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tastytrade's Best Iron Condor Segments

Jun 17, 2015

By: The tastytrade Research Team

We recently looked at two core concepts in the tastytrade repertoire that we value highly:

1) We do not buy premium.

2) We look for opportunities to sell strangles.

These are valuable lessons and concepts for all tastytraders; however, they leave some questions unanswered for the tastybite trader (with small account) and the newer trader just starting out.

Today, we tackle a huge barrier of that issue. We know we look to sell premium and we like to sell strangles, but what if your account cannot afford the margin of a strangle? That is where the Iron Condor swoops in to save the day!

To make a long story very short, an Iron Condor is a defined risk strangle. Meaning, we sell one call option above the current price, one put option below the current price, while buying a put and call further away on each side.

As an example, consider XYZ stock trading for 100. We may sell a 110 call and sell a 90 put, so that would make us short the 110/90 strangle. If we bought the 85 put and the 115 call at the same time as selling the strangle, we would now have sold a 5pt wide iron condor in XYZ stock.

When we sell an Iron Condor, we want the underlying stock to stay within our short strikes so that the options decay and we can buy the whole trade back for less than we sold it for (usually 50%). As with our strangle trades, we look to sell Iron Condors in underlyings with high implied volatility (IV), and more importantly high implied volatility rank (IVR).  While we want the underlying to stay within our short option strikes, we hope for a contraction in volatility so that we can manage the trade quickly for a win.

Let’s consider some classic tastytrade iron condor examples and what each one means:

1. 1/3 the width of the strikes

This is a classic, risk-2-to-make-1 scenario, something we realize we have to do to be profitable in the long run. When we sell an iron condor in this fashion we are looking to take in a credit of approximately 33% the width of the strikes used. For example, if we sold an iron condor in XYZ and our short put spread is 90/85, while the short call spread is 110/115, then we have a $5 wide iron condor.  Collecting 1/3 the width of the strikes would mean we would look to collect $1.66 on this XYZ iron condor.

Check out this segment on spread math and how this can be a winning trade with enough occurrences.


2. Chicken Iron Condors

What came first the chicken iron condor or the… I digress. The chicken iron condor is a tastytrade strategy where we look to tighten our strikes around the current price of the underlying to collect a larger credit, typically 45-50% the width of the strikes. On our $5 wide example from above, collecting 45-50% would be $2.25 - $2.50. Using a chicken Iron Condor gives us a risk-one-to-make-one scenario, however we know that volatility tends to over-state actual moves, meaning underlyings will stay within this range more than 50% of the time, giving us an edge.

Check out this classic tastybites segment to see how chicken iron condors worked out for earnings trades. 

3. Big Boy Iron Condors

Don’t let your mind wander to classic American diners; we are still talking option strategies! A Big Boy Iron Condor essentially replicates a strangle and may often be used by those traders with large accounts but cannot sell naked calls, like an IRA account. How do we replicate a strangle? We pick the strikes that we would use if we were trading a strangle and then buy very cheap “wings’, hopefully only paying only a nickel or dime for these long options, thus not lowering our credit by too much. Typically we will look to go 10 or 20 points out on our long options. Because these iron condors seek to replicate a strangle we may look to manage these trades like strangles. This means we may manage losing trades if we are incurring a large loss relative to the max profit, possibly 200%.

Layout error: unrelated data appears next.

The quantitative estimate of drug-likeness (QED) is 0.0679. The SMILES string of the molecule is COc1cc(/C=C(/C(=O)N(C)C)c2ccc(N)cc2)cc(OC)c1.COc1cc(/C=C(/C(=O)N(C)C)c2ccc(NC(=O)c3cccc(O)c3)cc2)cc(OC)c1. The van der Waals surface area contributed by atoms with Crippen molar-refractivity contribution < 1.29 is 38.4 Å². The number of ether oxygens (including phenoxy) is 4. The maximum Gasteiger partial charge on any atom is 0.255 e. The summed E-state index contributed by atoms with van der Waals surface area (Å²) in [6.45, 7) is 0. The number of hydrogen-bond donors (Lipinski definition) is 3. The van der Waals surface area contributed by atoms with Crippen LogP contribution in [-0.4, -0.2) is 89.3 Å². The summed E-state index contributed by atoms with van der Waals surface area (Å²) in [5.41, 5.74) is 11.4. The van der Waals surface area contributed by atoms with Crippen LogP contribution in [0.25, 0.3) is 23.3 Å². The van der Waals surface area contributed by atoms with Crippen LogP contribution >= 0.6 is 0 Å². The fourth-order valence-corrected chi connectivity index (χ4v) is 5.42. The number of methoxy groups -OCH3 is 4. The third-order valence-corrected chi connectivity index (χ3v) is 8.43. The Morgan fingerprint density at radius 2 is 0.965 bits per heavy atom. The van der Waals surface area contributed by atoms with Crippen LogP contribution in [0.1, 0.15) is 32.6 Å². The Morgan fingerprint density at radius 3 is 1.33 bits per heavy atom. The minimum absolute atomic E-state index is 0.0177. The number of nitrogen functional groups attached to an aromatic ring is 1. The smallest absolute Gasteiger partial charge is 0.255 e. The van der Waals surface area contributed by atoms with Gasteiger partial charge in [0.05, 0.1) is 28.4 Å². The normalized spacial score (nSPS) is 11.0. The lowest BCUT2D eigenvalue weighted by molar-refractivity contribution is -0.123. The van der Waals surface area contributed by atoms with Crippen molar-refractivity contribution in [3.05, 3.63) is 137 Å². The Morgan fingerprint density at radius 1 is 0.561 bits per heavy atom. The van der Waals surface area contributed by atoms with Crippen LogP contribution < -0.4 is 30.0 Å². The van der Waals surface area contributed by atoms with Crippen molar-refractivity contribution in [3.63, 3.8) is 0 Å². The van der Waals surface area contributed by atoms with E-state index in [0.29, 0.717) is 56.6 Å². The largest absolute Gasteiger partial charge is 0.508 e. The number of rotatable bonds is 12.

Check out this Market Measures segment on Big Boy Iron Condors 


4. Skewed, unbalanced, and ratio’d Iron Condors

These are three variations on iron condors that all serve a similar purpose, putting a slight, to relatively strong, directional component to our trades.

A skewed iron condor makes a directional component by placing strikes closer or further away from the current underlying price. For example if XYZ is trading at 100 and we sell a 85/90/105/110 iron condor, meaning we are short the 90 put and 105 call then we are skewed with more room to the downside, meaning we are likely more bearish on XYZ. Note here that the wings are still the same width, which brings us to the unbalanced Iron Condor.

An unbalanced iron condor has two different widths for the call and put spread, which can be implemented on either side. As an example, consider XYZ again trading at 100 and we sell the 80/90/105/110 iron condor, meaning that we are selling the 90 put, buying the 80 put, selling the 105 call and buying the 110 call. We are unbalanced on our put side and have more risk to the downside, indicating we are likely neutral to bullish on the underlying.

A ratio’d Iron Condor utilizes selling multiple contracts on either the call spread or the put spread. We may look to sell 2 put spreads to each call spread, or 3 call spreads to 1 put spread. It varies on the trade and our assumptions.

There you have it, Iron Condors every which way! Be sure to check out this segment on iron condor variations! 


Want to learn more about iron condors and other types of options trading strategies? Visit our learn page!

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